Beginning in August, the U.S. Department of Defense quietly began taking down more than 130,000 photos and videos taken during the 20-year military mission in Afghanistan. During a Monday press briefing, Pentagon Press Secretary John Kirby confirmed the removal of the images and said the DoD chose to take what he called a temporary measure to remove images that could be used to identify vulnerable Afghans who worked with the U.S.
Kirby said that starting in August and continuing into September, the DoD reviewed and unpublished 120,000 photos and 17,000 videos shared on publicly-accessible repositories for military photos and press releases, including the Defense Visual Information Distribution Service (DVIDS). The mass removal of photos and videos came as the last U.S. forces withdrew from Afghanistan and the Taliban seized near-total control of the country.
Task & Purpose was the first to report about the mass removal of U.S. military images taken during the 20-year military mission in Afghanistan. In response to a question from Task & Purpose reporter Jeff Schogol, Kirby said, “We did not delete [the images], but we took off publicly-accessible platforms and archived for future re-publication at a later date, we removed 1000s of still imagery and videos that would show the faces or any other identifiable information about many of the Afghans that we have worked for, and we’ve supported and who have supported us over the last 20 years.”
“It was a mammoth undertaking, and it took us a long time, almost two months,” Kirby added. “And the reason why I didn’t announce it was because we were in the middle of it. And it wouldn’t make much sense to tell the world that we were archiving these images before we were done archiving them, and because it is still an ongoing effort, frankly, this is not the kind of thing that I wanted to be able or have to talk about, because we are still trying to get many of these Afghans out of the country.”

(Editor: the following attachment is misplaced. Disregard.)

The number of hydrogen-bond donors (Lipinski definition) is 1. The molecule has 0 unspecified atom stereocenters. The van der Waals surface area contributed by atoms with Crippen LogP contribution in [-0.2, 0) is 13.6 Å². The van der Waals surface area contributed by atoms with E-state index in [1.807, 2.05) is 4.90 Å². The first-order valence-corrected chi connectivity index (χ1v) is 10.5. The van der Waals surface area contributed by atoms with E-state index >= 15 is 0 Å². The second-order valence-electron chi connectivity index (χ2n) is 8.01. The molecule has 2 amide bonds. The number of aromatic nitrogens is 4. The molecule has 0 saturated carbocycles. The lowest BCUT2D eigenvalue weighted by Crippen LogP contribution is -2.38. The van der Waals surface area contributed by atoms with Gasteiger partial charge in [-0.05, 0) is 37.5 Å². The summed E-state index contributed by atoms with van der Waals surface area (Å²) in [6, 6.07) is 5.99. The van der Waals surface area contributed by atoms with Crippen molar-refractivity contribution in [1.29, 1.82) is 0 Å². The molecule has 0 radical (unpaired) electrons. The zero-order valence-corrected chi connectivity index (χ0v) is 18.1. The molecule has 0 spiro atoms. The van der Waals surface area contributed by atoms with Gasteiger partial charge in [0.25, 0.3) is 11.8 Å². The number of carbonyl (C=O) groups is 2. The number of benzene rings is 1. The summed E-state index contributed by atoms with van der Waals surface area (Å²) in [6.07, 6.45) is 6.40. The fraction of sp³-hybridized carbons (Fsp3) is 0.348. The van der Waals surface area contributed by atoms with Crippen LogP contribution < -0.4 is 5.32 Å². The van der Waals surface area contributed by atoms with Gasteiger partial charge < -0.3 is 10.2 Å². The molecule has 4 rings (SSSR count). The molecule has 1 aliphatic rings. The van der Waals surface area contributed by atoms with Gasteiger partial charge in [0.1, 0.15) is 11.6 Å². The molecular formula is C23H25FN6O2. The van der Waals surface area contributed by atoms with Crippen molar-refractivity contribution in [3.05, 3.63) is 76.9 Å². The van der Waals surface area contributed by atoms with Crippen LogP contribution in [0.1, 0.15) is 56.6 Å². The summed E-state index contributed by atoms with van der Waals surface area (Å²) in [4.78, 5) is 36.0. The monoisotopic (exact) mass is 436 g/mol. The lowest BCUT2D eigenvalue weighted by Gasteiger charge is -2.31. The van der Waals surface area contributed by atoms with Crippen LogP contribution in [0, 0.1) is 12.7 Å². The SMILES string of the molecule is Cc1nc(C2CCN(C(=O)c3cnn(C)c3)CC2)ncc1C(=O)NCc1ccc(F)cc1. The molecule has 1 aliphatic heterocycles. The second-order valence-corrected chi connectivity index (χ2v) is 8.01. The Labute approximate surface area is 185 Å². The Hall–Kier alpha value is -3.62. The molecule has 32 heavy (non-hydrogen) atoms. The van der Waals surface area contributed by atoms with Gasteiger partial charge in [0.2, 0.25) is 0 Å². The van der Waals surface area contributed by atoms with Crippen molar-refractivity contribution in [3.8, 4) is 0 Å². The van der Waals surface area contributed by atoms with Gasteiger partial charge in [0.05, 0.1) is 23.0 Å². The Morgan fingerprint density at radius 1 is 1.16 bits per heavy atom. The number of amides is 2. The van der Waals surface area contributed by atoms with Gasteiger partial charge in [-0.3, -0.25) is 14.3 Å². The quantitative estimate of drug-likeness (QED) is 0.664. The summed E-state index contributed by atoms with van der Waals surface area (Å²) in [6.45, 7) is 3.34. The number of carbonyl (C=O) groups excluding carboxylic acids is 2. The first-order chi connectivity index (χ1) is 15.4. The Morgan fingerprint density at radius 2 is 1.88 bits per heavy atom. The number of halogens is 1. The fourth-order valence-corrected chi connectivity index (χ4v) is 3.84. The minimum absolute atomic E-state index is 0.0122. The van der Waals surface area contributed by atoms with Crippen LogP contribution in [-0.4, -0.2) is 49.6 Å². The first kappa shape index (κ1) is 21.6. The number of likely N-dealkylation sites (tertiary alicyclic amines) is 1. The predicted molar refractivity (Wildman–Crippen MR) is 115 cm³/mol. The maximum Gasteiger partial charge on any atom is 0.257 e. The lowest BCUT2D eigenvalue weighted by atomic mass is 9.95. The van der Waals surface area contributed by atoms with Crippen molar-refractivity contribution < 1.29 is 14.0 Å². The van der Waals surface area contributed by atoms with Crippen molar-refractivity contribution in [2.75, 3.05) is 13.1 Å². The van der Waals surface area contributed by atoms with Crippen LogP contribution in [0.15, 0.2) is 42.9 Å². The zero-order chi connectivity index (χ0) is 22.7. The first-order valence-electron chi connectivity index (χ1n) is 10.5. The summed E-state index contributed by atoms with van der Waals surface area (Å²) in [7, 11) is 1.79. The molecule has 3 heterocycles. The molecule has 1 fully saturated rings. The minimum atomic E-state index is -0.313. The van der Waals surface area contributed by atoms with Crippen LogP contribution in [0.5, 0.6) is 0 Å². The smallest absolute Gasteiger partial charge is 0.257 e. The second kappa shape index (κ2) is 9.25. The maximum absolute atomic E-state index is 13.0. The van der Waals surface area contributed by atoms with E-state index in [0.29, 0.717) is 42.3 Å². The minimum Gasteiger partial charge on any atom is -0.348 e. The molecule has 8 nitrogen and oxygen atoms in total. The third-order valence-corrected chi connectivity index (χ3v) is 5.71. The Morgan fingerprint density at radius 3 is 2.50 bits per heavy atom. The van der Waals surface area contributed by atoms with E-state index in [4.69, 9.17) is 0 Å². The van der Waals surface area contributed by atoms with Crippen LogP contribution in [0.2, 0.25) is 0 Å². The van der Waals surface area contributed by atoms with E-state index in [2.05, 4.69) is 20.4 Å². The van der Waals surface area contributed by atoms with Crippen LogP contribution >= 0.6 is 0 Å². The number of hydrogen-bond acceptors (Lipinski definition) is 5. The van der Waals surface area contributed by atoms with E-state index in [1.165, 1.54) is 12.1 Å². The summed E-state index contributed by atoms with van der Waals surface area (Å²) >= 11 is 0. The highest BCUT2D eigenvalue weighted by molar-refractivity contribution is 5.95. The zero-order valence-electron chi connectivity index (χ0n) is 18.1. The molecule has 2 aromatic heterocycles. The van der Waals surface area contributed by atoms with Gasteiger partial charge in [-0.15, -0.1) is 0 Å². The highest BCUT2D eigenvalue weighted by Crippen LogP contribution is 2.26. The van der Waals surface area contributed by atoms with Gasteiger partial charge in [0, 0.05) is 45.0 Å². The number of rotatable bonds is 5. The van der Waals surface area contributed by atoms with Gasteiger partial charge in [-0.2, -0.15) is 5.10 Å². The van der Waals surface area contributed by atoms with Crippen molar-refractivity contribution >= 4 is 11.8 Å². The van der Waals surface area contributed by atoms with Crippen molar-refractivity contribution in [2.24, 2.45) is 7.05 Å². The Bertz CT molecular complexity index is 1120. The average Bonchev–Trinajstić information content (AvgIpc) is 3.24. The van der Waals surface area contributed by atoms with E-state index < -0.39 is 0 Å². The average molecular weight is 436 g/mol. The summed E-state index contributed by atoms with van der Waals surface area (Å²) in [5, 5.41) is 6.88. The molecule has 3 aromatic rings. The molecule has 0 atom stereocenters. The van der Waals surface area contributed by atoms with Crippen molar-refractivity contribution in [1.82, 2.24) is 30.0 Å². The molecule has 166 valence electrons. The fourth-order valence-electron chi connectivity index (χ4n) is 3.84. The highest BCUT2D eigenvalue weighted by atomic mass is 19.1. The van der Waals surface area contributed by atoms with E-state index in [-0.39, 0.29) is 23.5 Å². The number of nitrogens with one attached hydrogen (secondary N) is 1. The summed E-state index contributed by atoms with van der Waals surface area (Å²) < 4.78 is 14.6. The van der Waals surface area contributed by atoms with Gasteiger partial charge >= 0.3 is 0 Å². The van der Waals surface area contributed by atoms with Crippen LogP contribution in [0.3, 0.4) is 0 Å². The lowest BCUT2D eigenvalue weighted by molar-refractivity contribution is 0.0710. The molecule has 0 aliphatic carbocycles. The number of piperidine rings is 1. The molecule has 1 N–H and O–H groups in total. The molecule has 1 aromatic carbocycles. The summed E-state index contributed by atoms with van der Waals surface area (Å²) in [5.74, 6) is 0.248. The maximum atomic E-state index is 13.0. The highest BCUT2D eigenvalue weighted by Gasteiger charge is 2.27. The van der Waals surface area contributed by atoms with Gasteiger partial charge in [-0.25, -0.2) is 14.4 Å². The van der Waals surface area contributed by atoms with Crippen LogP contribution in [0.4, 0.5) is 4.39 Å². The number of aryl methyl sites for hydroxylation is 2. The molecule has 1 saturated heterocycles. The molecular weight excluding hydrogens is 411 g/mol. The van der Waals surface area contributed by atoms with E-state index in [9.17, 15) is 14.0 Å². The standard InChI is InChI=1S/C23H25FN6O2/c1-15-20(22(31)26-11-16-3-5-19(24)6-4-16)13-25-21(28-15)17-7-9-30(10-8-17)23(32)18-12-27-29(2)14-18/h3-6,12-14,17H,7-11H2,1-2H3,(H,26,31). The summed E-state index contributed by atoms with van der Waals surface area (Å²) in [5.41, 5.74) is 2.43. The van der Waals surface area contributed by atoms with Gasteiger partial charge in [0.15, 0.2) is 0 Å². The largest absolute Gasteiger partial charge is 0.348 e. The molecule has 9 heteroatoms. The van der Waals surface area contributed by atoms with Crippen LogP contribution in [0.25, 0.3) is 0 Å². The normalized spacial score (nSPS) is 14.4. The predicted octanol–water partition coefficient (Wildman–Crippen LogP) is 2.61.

According to Task & Purpose, about 86,000 still images and 46,000 videos remain viewable through the DVIDS website.
Kirby said the decision to temporarily take down all the images was done out of an abundance of caution and “out of respect for the obligation that we have to these individuals and to their families.”
The Pentagon spokesman said he delegated the responsibility for removing images to the leadership of Defense Media Activity with the guidance that, “I want any imagery that could be used to identify individuals and or family members over the last 20 years of war.”
The decision to remove the images containing potentially identifiable information came as the Taliban seized near-total control of Afghanistan and reportedly began targeting Afghans who worked alongside the U.S. and NATO allies over the past two decades.
Kirby said the image removal decision was not the result of any specific threats, but said, “We were concerned that they were going to seek out people who helped us over time, or relatives and families. And I think those concerns were valid, and we make no apology whatsoever for making this decision.”
Kirby did not provide an estimate of when the images may reappear on public-facing platforms, but said, “At the right time, when it’s appropriate, we will absolutely re-publish those images. They haven’t gone anywhere. They’re archived, they’re safe and sound, and we’ll put them back in a public domain when we think it’s the right time to do that.”